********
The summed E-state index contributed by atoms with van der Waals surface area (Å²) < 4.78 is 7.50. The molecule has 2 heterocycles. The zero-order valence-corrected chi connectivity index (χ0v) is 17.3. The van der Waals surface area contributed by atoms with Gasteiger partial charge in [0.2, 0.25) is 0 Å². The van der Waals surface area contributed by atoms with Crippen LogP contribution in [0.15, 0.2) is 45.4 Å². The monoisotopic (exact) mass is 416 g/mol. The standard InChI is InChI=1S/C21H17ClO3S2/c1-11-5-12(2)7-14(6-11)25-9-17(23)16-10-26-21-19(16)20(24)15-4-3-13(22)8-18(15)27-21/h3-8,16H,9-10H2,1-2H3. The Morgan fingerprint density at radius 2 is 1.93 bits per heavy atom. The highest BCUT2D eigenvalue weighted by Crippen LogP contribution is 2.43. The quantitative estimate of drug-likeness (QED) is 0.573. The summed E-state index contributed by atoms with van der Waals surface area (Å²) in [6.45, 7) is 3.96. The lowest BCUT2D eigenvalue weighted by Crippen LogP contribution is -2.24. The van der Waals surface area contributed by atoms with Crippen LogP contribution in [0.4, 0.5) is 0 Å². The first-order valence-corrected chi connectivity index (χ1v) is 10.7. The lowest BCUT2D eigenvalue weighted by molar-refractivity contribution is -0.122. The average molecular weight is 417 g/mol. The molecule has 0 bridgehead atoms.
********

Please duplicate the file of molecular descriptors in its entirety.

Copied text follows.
The summed E-state index contributed by atoms with van der Waals surface area (Å²) < 4.78 is 7.50. The molecule has 2 heterocycles. The zero-order valence-corrected chi connectivity index (χ0v) is 17.3. The van der Waals surface area contributed by atoms with Gasteiger partial charge in [0.2, 0.25) is 0 Å². The van der Waals surface area contributed by atoms with Crippen LogP contribution in [0.15, 0.2) is 45.4 Å². The monoisotopic (exact) mass is 416 g/mol. The standard InChI is InChI=1S/C21H17ClO3S2/c1-11-5-12(2)7-14(6-11)25-9-17(23)16-10-26-21-19(16)20(24)15-4-3-13(22)8-18(15)27-21/h3-8,16H,9-10H2,1-2H3. The Morgan fingerprint density at radius 2 is 1.93 bits per heavy atom. The highest BCUT2D eigenvalue weighted by Crippen LogP contribution is 2.43. The quantitative estimate of drug-likeness (QED) is 0.573. The summed E-state index contributed by atoms with van der Waals surface area (Å²) in [6.45, 7) is 3.96. The lowest BCUT2D eigenvalue weighted by Crippen LogP contribution is -2.24. The van der Waals surface area contributed by atoms with Crippen LogP contribution in [0.4, 0.5) is 0 Å². The first-order valence-corrected chi connectivity index (χ1v) is 10.7. The lowest BCUT2D eigenvalue weighted by molar-refractivity contribution is -0.122. The average molecular weight is 417 g/mol. The molecule has 0 bridgehead atoms.